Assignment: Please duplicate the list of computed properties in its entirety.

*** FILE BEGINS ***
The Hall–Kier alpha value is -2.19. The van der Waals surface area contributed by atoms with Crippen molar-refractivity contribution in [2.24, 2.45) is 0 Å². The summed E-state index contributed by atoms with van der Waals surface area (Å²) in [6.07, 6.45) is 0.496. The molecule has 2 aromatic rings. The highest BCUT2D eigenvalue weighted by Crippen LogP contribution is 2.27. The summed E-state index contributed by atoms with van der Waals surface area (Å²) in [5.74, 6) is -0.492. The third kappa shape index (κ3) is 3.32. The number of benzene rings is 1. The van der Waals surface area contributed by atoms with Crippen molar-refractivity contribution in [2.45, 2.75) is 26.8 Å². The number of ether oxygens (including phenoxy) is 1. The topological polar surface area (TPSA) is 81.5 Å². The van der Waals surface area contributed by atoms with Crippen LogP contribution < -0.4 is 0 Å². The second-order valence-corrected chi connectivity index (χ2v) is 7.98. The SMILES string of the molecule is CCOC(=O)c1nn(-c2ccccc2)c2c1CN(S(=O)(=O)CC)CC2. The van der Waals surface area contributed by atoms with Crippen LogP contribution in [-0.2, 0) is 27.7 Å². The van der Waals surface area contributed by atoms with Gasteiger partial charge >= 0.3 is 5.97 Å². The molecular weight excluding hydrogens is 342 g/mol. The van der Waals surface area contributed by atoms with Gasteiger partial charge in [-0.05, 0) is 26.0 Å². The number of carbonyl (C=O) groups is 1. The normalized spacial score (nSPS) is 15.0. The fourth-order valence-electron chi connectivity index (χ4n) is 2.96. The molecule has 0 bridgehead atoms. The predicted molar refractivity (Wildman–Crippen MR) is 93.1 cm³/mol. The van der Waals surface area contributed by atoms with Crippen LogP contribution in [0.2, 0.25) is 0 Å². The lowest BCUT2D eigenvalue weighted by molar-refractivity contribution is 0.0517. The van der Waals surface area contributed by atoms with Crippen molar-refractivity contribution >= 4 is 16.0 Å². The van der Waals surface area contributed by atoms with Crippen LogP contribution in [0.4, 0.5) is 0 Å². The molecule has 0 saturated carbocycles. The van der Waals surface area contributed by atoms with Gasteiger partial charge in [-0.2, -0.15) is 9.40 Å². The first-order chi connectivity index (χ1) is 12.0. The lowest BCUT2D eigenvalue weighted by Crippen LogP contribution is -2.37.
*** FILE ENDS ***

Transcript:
The Hall–Kier alpha value is -2.19. The van der Waals surface area contributed by atoms with Crippen molar-refractivity contribution in [2.24, 2.45) is 0 Å². The summed E-state index contributed by atoms with van der Waals surface area (Å²) in [6.07, 6.45) is 0.496. The molecule has 2 aromatic rings. The highest BCUT2D eigenvalue weighted by Crippen LogP contribution is 2.27. The summed E-state index contributed by atoms with van der Waals surface area (Å²) in [5.74, 6) is -0.492. The third kappa shape index (κ3) is 3.32. The number of benzene rings is 1. The van der Waals surface area contributed by atoms with Crippen molar-refractivity contribution in [2.45, 2.75) is 26.8 Å². The number of ether oxygens (including phenoxy) is 1. The topological polar surface area (TPSA) is 81.5 Å². The van der Waals surface area contributed by atoms with Crippen LogP contribution < -0.4 is 0 Å². The second-order valence-corrected chi connectivity index (χ2v) is 7.98. The SMILES string of the molecule is CCOC(=O)c1nn(-c2ccccc2)c2c1CN(S(=O)(=O)CC)CC2. The van der Waals surface area contributed by atoms with Crippen LogP contribution in [-0.2, 0) is 27.7 Å². The van der Waals surface area contributed by atoms with Gasteiger partial charge >= 0.3 is 5.97 Å². The molecular weight excluding hydrogens is 342 g/mol. The van der Waals surface area contributed by atoms with Gasteiger partial charge in [-0.05, 0) is 26.0 Å². The number of carbonyl (C=O) groups is 1. The normalized spacial score (nSPS) is 15.0. The fourth-order valence-electron chi connectivity index (χ4n) is 2.96. The molecule has 0 bridgehead atoms. The predicted molar refractivity (Wildman–Crippen MR) is 93.1 cm³/mol. The van der Waals surface area contributed by atoms with Crippen LogP contribution in [0.2, 0.25) is 0 Å². The lowest BCUT2D eigenvalue weighted by molar-refractivity contribution is 0.0517. The van der Waals surface area contributed by atoms with Crippen molar-refractivity contribution >= 4 is 16.0 Å². The van der Waals surface area contributed by atoms with Crippen LogP contribution in [0.4, 0.5) is 0 Å². The molecule has 0 saturated carbocycles. The van der Waals surface area contributed by atoms with Gasteiger partial charge in [-0.2, -0.15) is 9.40 Å². The first-order chi connectivity index (χ1) is 12.0. The lowest BCUT2D eigenvalue weighted by Crippen LogP contribution is -2.37.